The operator of California's electric grid has a plan for improving the way
new renewable power facilities can connect to it, but solar and wind power
developers say the plan falls short.
The California Independent System Operator plans to file with federal regulators
later this month a new set of rules for reviewing new power project
interconnections. The new rules will streamline the process and cut down the
amount of time it takes to make a decision, said Gregg Fishman, a spokesman for
The organization will review projects in clusters, rather than individually to
speed the process, and will require a much larger application fee to discourage
less viable projects.
Industry groups representing wind and solar power developers said they were
pleased the ISO is taking action to speed up interconnections, but that they
found the new rules inadequate.
The ISO plans to speed its review of 90 of the 361 applications current being
processed using its old rules, then tackle a second portion of the applications
using the new, streamlined rules. A third group of applications will be on hold
"While the proposal tremendously improves the status quo, the study timeline
remains untenably long and fails to integrate generation interconnections with
the transmission planning process," said Nancy Rader, a spokeswoman with the
California Wind Energy Association.
The 361 applications represent 105 megawatts of generation, with 65% of it
representing renewables. It's an enormous amount of generation capacity, and it
will take time to get through, said the ISO's Fishman.
"I'm sure there are project sponsors who are not happy" that their project was
deferred or put on hold, Fishman said. "We were faced with difficult decisions;
we had to draw a line in the sand, and this is where the line is."
State regulations require all power providers to use renewable sources for 20%
of the electricity they sell by 2010. The mandate has encouraged developers to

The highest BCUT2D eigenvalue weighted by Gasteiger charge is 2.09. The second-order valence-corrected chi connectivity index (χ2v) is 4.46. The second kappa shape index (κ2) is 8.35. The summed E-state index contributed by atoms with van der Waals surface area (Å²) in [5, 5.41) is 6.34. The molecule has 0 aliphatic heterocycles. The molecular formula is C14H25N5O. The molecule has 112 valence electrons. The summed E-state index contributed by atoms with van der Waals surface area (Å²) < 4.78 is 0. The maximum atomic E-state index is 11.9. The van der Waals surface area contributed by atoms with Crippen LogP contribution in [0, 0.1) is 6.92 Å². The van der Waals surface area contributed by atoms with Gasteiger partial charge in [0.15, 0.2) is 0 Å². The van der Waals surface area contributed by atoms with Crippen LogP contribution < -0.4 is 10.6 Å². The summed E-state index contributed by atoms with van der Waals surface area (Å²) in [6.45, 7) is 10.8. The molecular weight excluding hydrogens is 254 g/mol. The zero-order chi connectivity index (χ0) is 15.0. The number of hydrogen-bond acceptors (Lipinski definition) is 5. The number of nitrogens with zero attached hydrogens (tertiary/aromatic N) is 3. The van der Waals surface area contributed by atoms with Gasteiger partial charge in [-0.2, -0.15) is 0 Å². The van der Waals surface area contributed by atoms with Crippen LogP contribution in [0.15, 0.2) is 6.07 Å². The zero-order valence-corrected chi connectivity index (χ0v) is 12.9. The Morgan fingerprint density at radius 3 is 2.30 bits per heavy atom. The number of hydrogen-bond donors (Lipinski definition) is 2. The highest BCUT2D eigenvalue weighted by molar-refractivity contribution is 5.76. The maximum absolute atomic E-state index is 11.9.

propose new renewable power projects and utilities to sign power purchase
agreements for output from many of the projects. A major obstacle for renewable
power developers has been dealing with the ISO's slow, lengthy review process.
Rather than review each project individually, the ISO will look at groups of
projects clustered in the same location. The organization will also increase the
application fee, from $10,000 to $250,000.
"The $10,000 fee allows projects that may not be viable to get into the queue
and hold a place in the queue when, for some of these projects, it's not clear
they will get built," Fishman said.
Applicants also will have to have a lease or land deed showing that they have
permission to build the project, or else put up an additional $250,000, under
the new rules.
These changes will help, but won't significantly improve the long wait time for
new projects, said Shannon Eddy, executive director of the Large-scale Solar
"Under this proposal, renewable power generators ... who may have applied for
interconnection as early as 2006 will not be included in transmission plans
until 2011 and - if major transmission upgrades are required - cannot expect to
provide clean, renewable power to the grid prior to 2016," Eddy said in a
The long lead time for getting approval to connect to the grid will "stifle
innovation and discourage renewable developers from participating in the
California market," she said.
Streamlining the interconnection application process is an important challenge,
said Keely Wachs, a spokesman for PG&E Corp. (PCG) utility Pacific Gas &
"Building transmission and making sure new projects come online is one of the
most significant challenges we face in bringing renewables to our customers," he
The Large-scale Solar Association represents solar power developers Abengoa SA
(ABG.MC), Ausra Inc., BrightSource Energy Inc. and Solel Solar Systems Ltd.
CalWEA represents Acciona SA's (ANA.MC) North American subsidiary, AES Corp. (
AES), Ameron International Corp. (AMN), and EDF Energy Nouvelles (EEN.FR)
subsidiary EnXco Inc., among other companies.